to sling code.
This is *alot* of work up till this point, but here, and only here
should you introduce them to slinging code. Start with small stuff,
and motivate each thing you teach them as part of the "solution" to
the problem that they started the class with. Let the program which
solves the shop keeper's problem emerge in front of them. It's
perfectly OK for you to write the code out and explain it for them.
Better yet, develop it interatively. Don't bother about explaining
HOW it works. If you've done your job up till now (via Logic, Petzold, etc)
it will be obvious to them how it works... they should grasp it
intutitively. What is important is that a working program is pumped
out very quickly here, don't worry about everyone getting everything.
Once they see a working program constructed before their very eyes
(with them suggesting how to build it), computers will no longer be
magical for them. And taking away the magic is the most important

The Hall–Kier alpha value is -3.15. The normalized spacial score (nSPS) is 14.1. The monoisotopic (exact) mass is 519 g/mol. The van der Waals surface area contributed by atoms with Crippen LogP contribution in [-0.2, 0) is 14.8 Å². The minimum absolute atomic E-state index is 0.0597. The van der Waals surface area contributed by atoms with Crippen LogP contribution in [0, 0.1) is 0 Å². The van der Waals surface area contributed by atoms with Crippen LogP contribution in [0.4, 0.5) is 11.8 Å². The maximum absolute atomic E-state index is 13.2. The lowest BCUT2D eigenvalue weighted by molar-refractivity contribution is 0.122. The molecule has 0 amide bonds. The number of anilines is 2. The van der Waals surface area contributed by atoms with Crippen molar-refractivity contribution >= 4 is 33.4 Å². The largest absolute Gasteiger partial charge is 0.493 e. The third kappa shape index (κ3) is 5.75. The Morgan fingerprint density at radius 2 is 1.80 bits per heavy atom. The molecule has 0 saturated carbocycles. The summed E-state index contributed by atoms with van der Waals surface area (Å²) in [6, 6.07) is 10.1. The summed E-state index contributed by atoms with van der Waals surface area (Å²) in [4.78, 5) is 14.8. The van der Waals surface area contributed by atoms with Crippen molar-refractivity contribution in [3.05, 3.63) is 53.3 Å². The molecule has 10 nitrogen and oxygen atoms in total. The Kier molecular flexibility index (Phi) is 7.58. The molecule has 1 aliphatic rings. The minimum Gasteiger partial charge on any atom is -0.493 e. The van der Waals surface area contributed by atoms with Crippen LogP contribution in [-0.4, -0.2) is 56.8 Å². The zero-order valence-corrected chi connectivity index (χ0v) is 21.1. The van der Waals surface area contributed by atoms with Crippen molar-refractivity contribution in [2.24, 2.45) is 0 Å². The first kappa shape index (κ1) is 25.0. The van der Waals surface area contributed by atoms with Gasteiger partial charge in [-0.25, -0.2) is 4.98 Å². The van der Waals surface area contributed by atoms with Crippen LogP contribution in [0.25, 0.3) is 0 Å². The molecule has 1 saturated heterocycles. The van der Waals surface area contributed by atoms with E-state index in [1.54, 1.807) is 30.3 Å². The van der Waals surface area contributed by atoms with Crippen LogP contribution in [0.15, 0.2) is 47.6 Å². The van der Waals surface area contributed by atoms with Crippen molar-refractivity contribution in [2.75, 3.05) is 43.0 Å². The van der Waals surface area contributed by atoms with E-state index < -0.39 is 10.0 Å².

thing that can happen.
Finally, you can start-in with your traditional programming course.
Going through line by line how the program written works, and making
improvements to it. After a short while, then you can start in with
having them do their own creative works of authorship... in groups.
I'd never have them work individually till the very end. Programming,
IMHO, is a group activity. Think Pair Programming and XP all the way
through this. Let the student guide you... they will know what has
to be done, they just won't know how to do express it in code. With
time they will learn by example.
I hope this makes sense; after teaching a few people how to program
and musing how this would scale to a class, this is probably how
I would approach it. Kinda non-traditional, but then again, I wouldn't
know what traditional is...
| Do YOU have any experiences concerning this question. Jeff Elkners
| Python-Video implicitly adresses this problem in a very fine way, choosing
| a girl as the main propagator of Python.
| On the other hand looking at a video and reading a tutorial text are
| different things -
I'm sorry that I can't give "experiential" knowlege. Above is
idealistic thoughts as to how it could work, albeit thoughts which
are extrapolated from many small teaching experiences.
Clark C. Evans Axista, Inc.
XCOLLA Collaborative Project Management Software